- How is acute myeloid leukemia treated?
- Chemotherapy for acute myeloid leukemia
- Other drugs for acute myeloid leukemia
- Surgery for acute myeloid leukemia
- Radiation therapy for acute myeloid leukemia
- Clinical trials for acute myeloid leukemia
- Complementary and alternative therapies for acute myeloid leukemia
- What if the acute myeloid leukemia doesn`t respond or comes back after treatment?
Radiation therapy for acute myeloid leukemia
Radiation treatment is the use of high-energy x-rays to kill cancer cells. It is not often part of the main treatment for people with acute myeloid leukemia (AML). There are a few times in which radiation may be used to help treat leukemia:
- It is sometimes used to treat leukemia that has spread to the brain and spinal fluid or to the testicles.
- Radiation to the whole body is often an important part of treatment before a stem cell transplant.
- It is used (rarely) to help shrink a tumor if it is pressing on the windpipe and causing breathing problems. But chemo is often used instead since it may work more quickly.
- Radiation can also be used to reduce pain in a bone that has leukemia in it, if chemo hasn't helped.
The possible side effects of radiation depend on where the radiation is aimed. Sunburn-like skin changes in the treated area can happen. Radiation to the belly (abdomen) can sometimes cause nausea, vomiting, or diarrhea. If large areas of the body get radiation, the effects may include tiredness and an increased risk of infection.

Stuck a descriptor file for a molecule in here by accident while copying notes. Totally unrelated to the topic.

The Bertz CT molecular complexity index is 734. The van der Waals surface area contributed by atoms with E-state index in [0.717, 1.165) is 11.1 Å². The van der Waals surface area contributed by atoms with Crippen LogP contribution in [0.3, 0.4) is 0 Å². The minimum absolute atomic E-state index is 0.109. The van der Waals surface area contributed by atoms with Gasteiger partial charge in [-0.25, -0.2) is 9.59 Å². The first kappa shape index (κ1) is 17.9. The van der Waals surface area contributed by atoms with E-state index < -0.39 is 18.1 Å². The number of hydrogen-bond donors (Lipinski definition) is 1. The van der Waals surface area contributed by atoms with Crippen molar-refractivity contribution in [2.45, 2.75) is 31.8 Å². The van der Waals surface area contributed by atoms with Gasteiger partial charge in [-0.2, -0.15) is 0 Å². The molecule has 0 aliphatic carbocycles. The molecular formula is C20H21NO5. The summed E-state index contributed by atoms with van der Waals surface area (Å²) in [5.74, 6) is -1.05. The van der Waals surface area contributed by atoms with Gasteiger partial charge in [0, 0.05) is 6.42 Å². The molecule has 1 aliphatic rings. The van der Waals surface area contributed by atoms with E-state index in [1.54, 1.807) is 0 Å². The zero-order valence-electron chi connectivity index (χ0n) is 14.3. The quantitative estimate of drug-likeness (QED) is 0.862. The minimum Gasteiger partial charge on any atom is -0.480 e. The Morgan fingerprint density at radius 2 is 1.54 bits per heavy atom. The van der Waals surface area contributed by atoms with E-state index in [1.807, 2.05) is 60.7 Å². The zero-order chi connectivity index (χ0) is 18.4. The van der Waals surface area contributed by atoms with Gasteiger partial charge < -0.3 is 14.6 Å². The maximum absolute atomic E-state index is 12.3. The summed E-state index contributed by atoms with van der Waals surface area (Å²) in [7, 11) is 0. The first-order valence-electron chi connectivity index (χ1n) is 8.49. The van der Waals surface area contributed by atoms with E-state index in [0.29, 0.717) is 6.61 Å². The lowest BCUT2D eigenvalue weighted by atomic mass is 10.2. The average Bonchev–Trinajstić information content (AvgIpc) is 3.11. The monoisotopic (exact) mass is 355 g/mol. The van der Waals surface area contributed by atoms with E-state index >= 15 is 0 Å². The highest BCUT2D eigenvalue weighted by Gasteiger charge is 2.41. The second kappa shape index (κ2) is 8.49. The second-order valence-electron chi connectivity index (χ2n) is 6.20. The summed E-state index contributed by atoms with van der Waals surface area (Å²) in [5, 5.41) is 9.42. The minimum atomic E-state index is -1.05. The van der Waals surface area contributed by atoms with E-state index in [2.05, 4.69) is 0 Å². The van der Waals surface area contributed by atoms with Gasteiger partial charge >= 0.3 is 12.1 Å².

For more information about radiation therapy, see our document Understanding Radiation Therapy: A Guide for Patients and Families.
Bone marrow or peripheral blood stem cell transplant for acute myeloid leukemia
Very high doses of chemo drugs might work better to kill cancer cells, but the damage to the bone marrow could be fatal. A stem cell transplant (SCT) offers a way for doctors to use high doses of chemo. The drugs destroy the patient's bone marrow, but the transplanted stem cells restore it.
Stem cells for a transplant come from either from the blood or from the bone marrow. Bone marrow transplants were more common in the past, but today peripheral blood stem cell transplant (PBSCT) is much more common.
There are 2 main types of stem cell transplants: allogeneic and autologous. The difference is the source of the blood-forming stem cells.
- An allogeneic transplant is the most common form of SCT used to treat acute leukemia. For this, the stem cells come from someone else -- a donor whose tissue matches the patient's -- often a close relative, like a brother or sister. Sometimes umbilical cord stem cells are used.
- In an autologous transplant, a patient's own stem cells are removed from bone marrow or blood. They are frozen and stored while the person gets strong chemo and perhaps radiation. The stem cells are then given back to the patient after treatment.
There is a good reason to use stem cells from someone else for the transplant. These cells seem to help fight any remaining leukemia cells through an immune reaction. This is called a graft-versus-leukemia reaction and is explained below. Also, the patient’s own stem cells may contain some leukemia cells, even if they are collected when the leukemia is in remission.
The transplant process